A rabbi once rebuked a rich miser for not being more helpful to his poor relations. “I remembered them generously in my will,” the man defended himself.
“And during your lifetime, must they starve?” asked the rabbi.
“But that, precisely, is the problem,” said the miser. “I have retired from my business. What if I live a very long time? I fear that my money will run out.”
Later that day, the rabbi had some words of rebuke for another member of his community. “Your children complain that you give away every penny you earn to charity, without a thought to your own financial future.”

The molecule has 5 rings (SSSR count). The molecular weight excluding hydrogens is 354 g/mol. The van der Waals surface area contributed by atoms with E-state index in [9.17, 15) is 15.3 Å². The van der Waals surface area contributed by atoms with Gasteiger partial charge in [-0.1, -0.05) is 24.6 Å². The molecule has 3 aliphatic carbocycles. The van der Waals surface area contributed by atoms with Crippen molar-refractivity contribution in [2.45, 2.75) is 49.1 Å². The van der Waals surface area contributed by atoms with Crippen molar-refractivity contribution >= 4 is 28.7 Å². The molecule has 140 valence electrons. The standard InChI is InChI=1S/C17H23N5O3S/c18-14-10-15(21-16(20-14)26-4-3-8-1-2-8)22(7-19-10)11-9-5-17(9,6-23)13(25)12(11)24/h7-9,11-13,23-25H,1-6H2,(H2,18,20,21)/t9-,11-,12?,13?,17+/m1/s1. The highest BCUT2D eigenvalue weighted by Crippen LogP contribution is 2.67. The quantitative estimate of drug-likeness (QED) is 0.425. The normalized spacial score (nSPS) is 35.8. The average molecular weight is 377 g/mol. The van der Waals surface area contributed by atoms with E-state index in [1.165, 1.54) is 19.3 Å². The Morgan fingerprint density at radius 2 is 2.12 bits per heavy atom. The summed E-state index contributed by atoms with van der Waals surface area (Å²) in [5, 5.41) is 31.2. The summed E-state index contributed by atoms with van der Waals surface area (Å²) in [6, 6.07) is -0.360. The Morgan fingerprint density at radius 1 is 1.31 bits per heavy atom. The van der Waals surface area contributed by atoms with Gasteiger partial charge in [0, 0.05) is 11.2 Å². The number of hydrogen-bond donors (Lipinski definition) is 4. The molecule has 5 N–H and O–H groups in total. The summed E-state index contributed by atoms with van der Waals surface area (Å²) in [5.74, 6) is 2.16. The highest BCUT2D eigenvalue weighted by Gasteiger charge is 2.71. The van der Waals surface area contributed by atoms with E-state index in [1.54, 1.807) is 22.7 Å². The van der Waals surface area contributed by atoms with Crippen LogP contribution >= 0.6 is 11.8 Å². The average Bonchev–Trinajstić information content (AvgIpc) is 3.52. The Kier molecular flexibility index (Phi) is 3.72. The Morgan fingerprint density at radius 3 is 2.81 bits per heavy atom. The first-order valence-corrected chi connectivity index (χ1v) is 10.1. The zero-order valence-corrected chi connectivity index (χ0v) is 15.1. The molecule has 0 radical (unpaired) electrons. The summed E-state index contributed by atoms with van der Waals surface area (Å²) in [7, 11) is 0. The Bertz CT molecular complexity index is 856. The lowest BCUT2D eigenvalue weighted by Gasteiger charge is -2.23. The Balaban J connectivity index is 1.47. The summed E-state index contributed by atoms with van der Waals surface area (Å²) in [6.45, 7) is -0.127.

“But rabbi,” said the generous soul, “what if I die today? I can’t afford to put money away. I must do all the good I can while I still have the chance!”
Recalling these two conversations, the rabbi told his students: “Everyone is afraid of something. Today I met two people, one of whom was afraid that he’d live a long life, while the other was afraid that he’d die young. And both were doing everything in their power to prevent their fears from coming to pass….”
Adapted from the teachings of the Rebbe by Yanki Tauber